The response from the Catholic Church to the CCPC outlines a position whereby the Irish Catholic Bishops Conference are a monopolist that is currently limiting the market to their competitor, that they will continue to do this for some months to come, and that they can’t yet say whether or not they will stop doing this in the future. If a burglar argued that they shouldn’t be prosecuted for robbing houses, as they’re going to decide in six months whether or not to give up robbing houses, their position would be unlikely to be viewed favourably. Citizens should not be treated any different under the law because they happen to be a bishop. If the letter from Bishop Leahy was contrary to competition law then there should be legal consequences that follow. A suggestions from the Council for Catechetics that they may or may not remove their prohibition on competitive products in a few months, offers no mitigation with respect to whether or not the letter from Bishop Leahy was illegal.
Atheist Ireland has long campaigned against the patronage system for Irish schools, but the law in this area does indeed permit the Irish Catholic Bishops to determine which books may and may not be used to teach their patron’s programme. However, the patronage system does not suggest that the Irish Catholic Bishops must be a publisher of religion text books … and EU competition law certainly offers no religious derogations for the abuse of a dominant position in a publishing market. If the Irish Catholic Bishops insist on publishing religion school books then they must abide by the same laws as all other publishers. If they cannot operate in this publishing market without also controlling a “review process” that may limit the market to their competitors, then they shouldn’t be permitted to operate in this publishing market. As illustrated in the most recent letter from the complainant below, the victim in this case is not just CJ Fallon. The real victims are thousands of parents all over the country who have been forced by the Irish Catholic Bishops to buy very expensive Veritas books.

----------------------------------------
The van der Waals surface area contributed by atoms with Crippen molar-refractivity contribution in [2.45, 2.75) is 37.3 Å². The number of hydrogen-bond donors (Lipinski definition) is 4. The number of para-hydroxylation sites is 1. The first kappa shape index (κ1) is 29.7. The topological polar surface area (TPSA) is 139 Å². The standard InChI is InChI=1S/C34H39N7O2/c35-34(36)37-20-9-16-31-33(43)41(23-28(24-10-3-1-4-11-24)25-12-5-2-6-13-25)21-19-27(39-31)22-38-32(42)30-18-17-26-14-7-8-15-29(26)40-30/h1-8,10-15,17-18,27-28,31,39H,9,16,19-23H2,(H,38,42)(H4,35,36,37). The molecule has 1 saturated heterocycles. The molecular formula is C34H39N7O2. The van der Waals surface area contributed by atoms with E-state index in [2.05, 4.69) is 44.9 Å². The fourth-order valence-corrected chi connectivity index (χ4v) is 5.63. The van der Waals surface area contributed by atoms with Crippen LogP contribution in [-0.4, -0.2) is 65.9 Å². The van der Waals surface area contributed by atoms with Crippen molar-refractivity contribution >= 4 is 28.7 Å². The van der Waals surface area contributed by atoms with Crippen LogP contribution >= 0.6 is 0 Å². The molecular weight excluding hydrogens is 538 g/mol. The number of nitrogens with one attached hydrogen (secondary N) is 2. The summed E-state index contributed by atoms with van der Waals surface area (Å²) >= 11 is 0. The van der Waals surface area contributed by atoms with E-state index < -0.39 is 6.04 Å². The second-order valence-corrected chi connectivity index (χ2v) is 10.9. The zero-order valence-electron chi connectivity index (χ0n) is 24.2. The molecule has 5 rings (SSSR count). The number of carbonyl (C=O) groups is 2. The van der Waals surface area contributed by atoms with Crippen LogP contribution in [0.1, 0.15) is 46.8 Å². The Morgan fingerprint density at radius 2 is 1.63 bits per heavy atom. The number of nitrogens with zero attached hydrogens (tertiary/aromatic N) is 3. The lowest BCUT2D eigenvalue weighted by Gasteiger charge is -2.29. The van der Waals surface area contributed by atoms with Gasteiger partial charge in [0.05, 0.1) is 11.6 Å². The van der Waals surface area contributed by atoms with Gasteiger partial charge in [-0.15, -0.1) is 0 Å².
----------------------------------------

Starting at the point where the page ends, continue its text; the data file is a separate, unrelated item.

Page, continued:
There appears to be a prima facie case that the publisher in a dominant position for the supply of religious instruction text books, may have illegally limited this market to a competitor. This resulted in thousands of parents paying 30% more for some school books in September 2017, than they otherwise may have. In September 2018, will parents be again forced to pay inflated prices to the Irish Catholic Bishops Conference because this market is not working in the interests of consumers? It is now more than a year since the CCPC received a formal complaint on this issue and they have not yet responded to the complainant, indicating whether or not they will take any action. However, the Irish Catholic Bishops Conference should not require instructions from the CCPC before they adhere to competition law, and they should not require competition law to realise that their conflict of interest in this area is contrary to the interests of consumers.